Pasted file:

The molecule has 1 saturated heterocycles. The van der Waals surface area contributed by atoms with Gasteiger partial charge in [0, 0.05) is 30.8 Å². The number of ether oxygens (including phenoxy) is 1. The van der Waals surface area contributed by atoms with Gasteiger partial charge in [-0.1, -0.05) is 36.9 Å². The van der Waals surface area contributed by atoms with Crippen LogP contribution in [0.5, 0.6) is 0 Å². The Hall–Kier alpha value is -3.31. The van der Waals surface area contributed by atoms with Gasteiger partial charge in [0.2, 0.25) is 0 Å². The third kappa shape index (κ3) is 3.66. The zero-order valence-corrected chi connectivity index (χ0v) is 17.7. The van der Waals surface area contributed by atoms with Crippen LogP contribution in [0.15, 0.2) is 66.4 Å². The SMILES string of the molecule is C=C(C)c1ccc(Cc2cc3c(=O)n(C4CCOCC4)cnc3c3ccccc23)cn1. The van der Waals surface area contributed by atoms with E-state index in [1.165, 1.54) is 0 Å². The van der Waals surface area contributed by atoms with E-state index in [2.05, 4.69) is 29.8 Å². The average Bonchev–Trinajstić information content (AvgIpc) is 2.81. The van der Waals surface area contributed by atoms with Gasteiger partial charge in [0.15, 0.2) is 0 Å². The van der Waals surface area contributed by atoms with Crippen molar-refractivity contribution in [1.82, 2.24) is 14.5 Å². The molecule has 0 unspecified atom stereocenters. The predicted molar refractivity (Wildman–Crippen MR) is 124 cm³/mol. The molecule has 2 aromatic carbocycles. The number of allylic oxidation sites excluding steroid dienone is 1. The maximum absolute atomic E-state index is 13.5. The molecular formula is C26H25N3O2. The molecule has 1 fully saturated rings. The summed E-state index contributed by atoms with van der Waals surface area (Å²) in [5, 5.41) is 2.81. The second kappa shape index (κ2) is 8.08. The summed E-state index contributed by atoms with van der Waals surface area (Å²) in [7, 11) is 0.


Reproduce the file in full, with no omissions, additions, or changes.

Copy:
The molecule has 1 saturated heterocycles. The van der Waals surface area contributed by atoms with Gasteiger partial charge in [0, 0.05) is 30.8 Å². The number of ether oxygens (including phenoxy) is 1. The van der Waals surface area contributed by atoms with Gasteiger partial charge in [-0.1, -0.05) is 36.9 Å². The van der Waals surface area contributed by atoms with Crippen LogP contribution in [0.5, 0.6) is 0 Å². The Hall–Kier alpha value is -3.31. The van der Waals surface area contributed by atoms with Gasteiger partial charge in [0.2, 0.25) is 0 Å². The third kappa shape index (κ3) is 3.66. The zero-order valence-corrected chi connectivity index (χ0v) is 17.7. The van der Waals surface area contributed by atoms with Crippen LogP contribution in [0.15, 0.2) is 66.4 Å². The SMILES string of the molecule is C=C(C)c1ccc(Cc2cc3c(=O)n(C4CCOCC4)cnc3c3ccccc23)cn1. The van der Waals surface area contributed by atoms with E-state index in [1.165, 1.54) is 0 Å². The van der Waals surface area contributed by atoms with E-state index in [2.05, 4.69) is 29.8 Å². The average Bonchev–Trinajstić information content (AvgIpc) is 2.81. The van der Waals surface area contributed by atoms with Gasteiger partial charge in [0.15, 0.2) is 0 Å². The van der Waals surface area contributed by atoms with Crippen molar-refractivity contribution in [1.82, 2.24) is 14.5 Å². The molecule has 0 unspecified atom stereocenters. The predicted molar refractivity (Wildman–Crippen MR) is 124 cm³/mol. The molecule has 2 aromatic carbocycles. The number of allylic oxidation sites excluding steroid dienone is 1. The maximum absolute atomic E-state index is 13.5. The molecular formula is C26H25N3O2. The molecule has 1 fully saturated rings. The summed E-state index contributed by atoms with van der Waals surface area (Å²) in [5, 5.41) is 2.81. The second kappa shape index (κ2) is 8.08. The summed E-state index contributed by atoms with van der Waals surface area (Å²) in [7, 11) is 0.